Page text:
Test Report and news of new products stocked by Lakeland Photo Supplies
Hejnar PHOTO Arca style quick release system – Manfrotto 405 / 410 head adaptor.
I am totally confused as to why the photographic industry, who managed to adopt a common flash mounting bracket, (except Sony) have never adopted a common quick-release plate. Manfrotto currently have at least three, and Gitzo, who's products come out of the same factory have a wide range of different plates. In all honestly, none of them are really good, and countless photographers complain to me every year about their QR plates coming loose – especially in portrait format.
If there ever was to be an industry-wide standard, surely the Arca-Swiss / Really Right stuff / Wimberley / etc dovetail plate system would be in pole position. I have, for some years, lusted after the Arca-type quick release plates for my cameras and lenses, particularly the L-brackets, which enable the camera to be set up over the centre column, whether it is in landscape or portrait format. A major benefit not only for stability, but also when working on macro subjects, when a change in format would make little difference to the lens position, meaning less adjustments to the tripod.
However, I am also a huge fan of geared heads, and favour the Manfrotto 405 / 410 heads for both landscape and macro work – I love the precision, and the total lack of "droop" that you tend to get with ball heads when you lock them. The Arca Swiss Cube geared head is a masterpiece of engineering, but at over £1000, not many of us are likely to choose one of them. So it looked like I was destined to soldier on with the good, but bulky Manfrotto 400-series mounting plates.
Then I happened across Chris Hejnar, a US-based engineer, who designs and manufactures his own Arca-Swiss conversion kits. Amongst his rapidly expanding range of products, he offers a 405/410 adaptor plate and associated Arca-style clamp. I had to try it out.
Chris makes two versions of the adaptor plate: Rev 0 for the 410 head, and Rev 1 for the 405 head (there are differences in fixing centres on the underside of the head.
It was supplied ready-assembled with the clamp set to take the camera mounted across the plate, with the locking knob set to the front of the assembly (below the lens) This is Chris' favoured orientation, but I chose to turn the plate round, as I preferred the locking knob to be facing me.
My initial reaction to the kit was of remarkable quality – very high grade aluminium, and a standard of finish equal to the plates it was designed for.
Rather than a simple plate that locks into the existing QR-assembly of the 405 head, the Hejnar unit requires the quick-release assembly to be removed from the head. By unscrewing a set screw (allen key) underneath the head's top plate, I was able to remove the entire quick-release mechanism. (no going back now!).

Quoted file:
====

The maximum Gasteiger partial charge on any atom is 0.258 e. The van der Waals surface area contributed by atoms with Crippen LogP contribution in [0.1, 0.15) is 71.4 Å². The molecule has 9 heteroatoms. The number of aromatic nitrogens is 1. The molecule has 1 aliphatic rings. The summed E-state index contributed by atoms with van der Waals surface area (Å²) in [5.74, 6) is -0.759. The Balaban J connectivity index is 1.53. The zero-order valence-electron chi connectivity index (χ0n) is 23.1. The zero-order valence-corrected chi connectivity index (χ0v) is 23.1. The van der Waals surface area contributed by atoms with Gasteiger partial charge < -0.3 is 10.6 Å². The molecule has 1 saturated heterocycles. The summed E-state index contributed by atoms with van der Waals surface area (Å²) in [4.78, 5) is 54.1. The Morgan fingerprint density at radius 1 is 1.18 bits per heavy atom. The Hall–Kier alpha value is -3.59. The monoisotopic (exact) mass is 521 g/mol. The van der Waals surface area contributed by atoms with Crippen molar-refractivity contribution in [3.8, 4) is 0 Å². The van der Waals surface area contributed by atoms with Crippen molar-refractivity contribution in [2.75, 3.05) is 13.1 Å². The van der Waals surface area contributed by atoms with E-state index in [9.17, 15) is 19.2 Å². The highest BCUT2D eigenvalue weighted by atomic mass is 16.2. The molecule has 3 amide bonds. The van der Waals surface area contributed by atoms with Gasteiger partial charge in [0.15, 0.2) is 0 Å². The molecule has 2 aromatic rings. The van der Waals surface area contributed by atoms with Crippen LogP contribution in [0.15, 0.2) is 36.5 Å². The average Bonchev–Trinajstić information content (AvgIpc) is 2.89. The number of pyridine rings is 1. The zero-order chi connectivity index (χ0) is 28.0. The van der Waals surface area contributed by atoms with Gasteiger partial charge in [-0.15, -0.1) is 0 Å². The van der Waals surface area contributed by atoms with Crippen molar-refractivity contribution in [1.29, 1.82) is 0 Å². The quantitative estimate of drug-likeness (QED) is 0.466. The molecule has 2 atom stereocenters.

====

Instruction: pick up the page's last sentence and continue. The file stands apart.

The adaptor plate is a great fit and is secured by two set screws from below. The clamp can be fitted in four different orientations, across the head – with the locking clamp to the front or rear, or along the head (if you were using exclusively lenses with tripod collars) with the locking clamp to the left or right. The fit is secure and precise, with absolutely no "play" whatsoever. The locking knob is captive, so however far you try to undo it, it won't fall to bits in the field. The whole assembly adds about 1cm to the height of the head, and the weight gain is pretty irrelevant – the 405 is hardly a lightweight head anyway.
In use, the locking mechanism secures well and is easy to use, although I might have preferred a slightly shorter locking knob, but this is a really minor criticism of a piece of kit that makes using my favourite head even better. Note: Hejnar now offers a shorter locking knob, which is the one we are importing, which is also black anodised for a smarter finish.
The L-plate supplied for the Nikon D300 / D700 is (as with all Arca-swiss type products) secured with an allen-type fixing, and is well designed for the job, although access to the flap for the side sockets (HDMI etc) would require mounting the plate with the upright half an inch from the camera – I chose not to as I hardly ever open that flap. Chris is not yet making dedicated L-plates for other cameras, although he is within a couple of weeks of finishing his design on a universal L-bracket, which will not become useless when you change your camera! I also got a plate for the Nikon 70 – 200mm VR lens, which is supplied with two screws for securing to the lens, providing a rotation-free assembly, and far less bulky than my previous Manfrotto 400-series plate. Because the plates for long lenses run along the length of the lens, and the plates for the cameras run across the camera – with a geared head it does mean in one orientation, the camera will be set at 90 degrees to what you are used to. I was surprised how easy it was to adjust, but this is probably why Arca-plates are more commonly associated with ball and socket heads, where the action of using the head is the same whichever way the plate is set.
The only other piece of kit I tried was a small camera mounting plate, which is secured just by one ¼ inch allen screw, and the plate is entirely aluminium. Very small and light, I was convinced with no rubber covering, it would come loose and rotate on the camera base, but even on an SLR, it "bit" into the rubber on the base of the camera sufficiently well to give a firm plate free of rotation.
We are now stocking both the 410 and 405 plate clamp combo, at £95 each,
and the D300 / D700 L-bracket at £70
+P&P of £5.
This offers a significant saving over postage, import duty and VAT over buying direct from Chris from the US.
Depending on demand, we will continue to import other products from his range, including an adaptor for the Manfrotto hydrostatic ball and socket head.